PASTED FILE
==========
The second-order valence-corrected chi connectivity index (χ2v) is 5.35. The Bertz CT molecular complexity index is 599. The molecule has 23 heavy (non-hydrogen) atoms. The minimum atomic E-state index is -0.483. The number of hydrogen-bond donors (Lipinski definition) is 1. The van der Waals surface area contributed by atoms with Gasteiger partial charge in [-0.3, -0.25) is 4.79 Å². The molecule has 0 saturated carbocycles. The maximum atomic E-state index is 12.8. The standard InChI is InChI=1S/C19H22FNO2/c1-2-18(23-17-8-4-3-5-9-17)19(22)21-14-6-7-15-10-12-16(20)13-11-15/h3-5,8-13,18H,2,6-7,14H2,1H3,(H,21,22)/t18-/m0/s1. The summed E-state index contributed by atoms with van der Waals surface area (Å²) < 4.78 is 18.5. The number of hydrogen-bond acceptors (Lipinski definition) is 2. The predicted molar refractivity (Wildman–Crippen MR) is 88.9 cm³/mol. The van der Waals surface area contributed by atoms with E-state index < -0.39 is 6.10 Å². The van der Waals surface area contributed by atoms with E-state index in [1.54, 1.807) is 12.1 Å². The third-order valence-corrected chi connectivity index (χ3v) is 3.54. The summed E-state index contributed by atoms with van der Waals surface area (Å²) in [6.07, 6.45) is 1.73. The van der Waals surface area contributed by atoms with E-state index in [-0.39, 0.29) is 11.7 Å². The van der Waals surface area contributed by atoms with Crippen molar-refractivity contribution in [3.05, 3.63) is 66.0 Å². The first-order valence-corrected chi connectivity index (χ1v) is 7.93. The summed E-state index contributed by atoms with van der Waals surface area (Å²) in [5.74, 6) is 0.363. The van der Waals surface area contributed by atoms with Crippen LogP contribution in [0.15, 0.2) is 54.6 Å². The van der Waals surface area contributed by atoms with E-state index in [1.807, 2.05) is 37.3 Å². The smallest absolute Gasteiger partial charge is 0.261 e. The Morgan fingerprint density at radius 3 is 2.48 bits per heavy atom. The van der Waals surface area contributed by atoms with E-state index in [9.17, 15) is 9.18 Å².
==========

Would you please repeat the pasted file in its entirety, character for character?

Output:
The second-order valence-corrected chi connectivity index (χ2v) is 5.35. The Bertz CT molecular complexity index is 599. The molecule has 23 heavy (non-hydrogen) atoms. The minimum atomic E-state index is -0.483. The number of hydrogen-bond donors (Lipinski definition) is 1. The van der Waals surface area contributed by atoms with Gasteiger partial charge in [-0.3, -0.25) is 4.79 Å². The molecule has 0 saturated carbocycles. The maximum atomic E-state index is 12.8. The standard InChI is InChI=1S/C19H22FNO2/c1-2-18(23-17-8-4-3-5-9-17)19(22)21-14-6-7-15-10-12-16(20)13-11-15/h3-5,8-13,18H,2,6-7,14H2,1H3,(H,21,22)/t18-/m0/s1. The summed E-state index contributed by atoms with van der Waals surface area (Å²) < 4.78 is 18.5. The number of hydrogen-bond acceptors (Lipinski definition) is 2. The predicted molar refractivity (Wildman–Crippen MR) is 88.9 cm³/mol. The van der Waals surface area contributed by atoms with E-state index < -0.39 is 6.10 Å². The van der Waals surface area contributed by atoms with E-state index in [1.54, 1.807) is 12.1 Å². The third-order valence-corrected chi connectivity index (χ3v) is 3.54. The summed E-state index contributed by atoms with van der Waals surface area (Å²) in [6.07, 6.45) is 1.73. The van der Waals surface area contributed by atoms with E-state index in [-0.39, 0.29) is 11.7 Å². The van der Waals surface area contributed by atoms with Crippen molar-refractivity contribution in [3.05, 3.63) is 66.0 Å². The first-order valence-corrected chi connectivity index (χ1v) is 7.93. The summed E-state index contributed by atoms with van der Waals surface area (Å²) in [5.74, 6) is 0.363. The van der Waals surface area contributed by atoms with Crippen LogP contribution in [0.15, 0.2) is 54.6 Å². The van der Waals surface area contributed by atoms with E-state index in [1.807, 2.05) is 37.3 Å². The smallest absolute Gasteiger partial charge is 0.261 e. The Morgan fingerprint density at radius 3 is 2.48 bits per heavy atom. The van der Waals surface area contributed by atoms with E-state index in [9.17, 15) is 9.18 Å².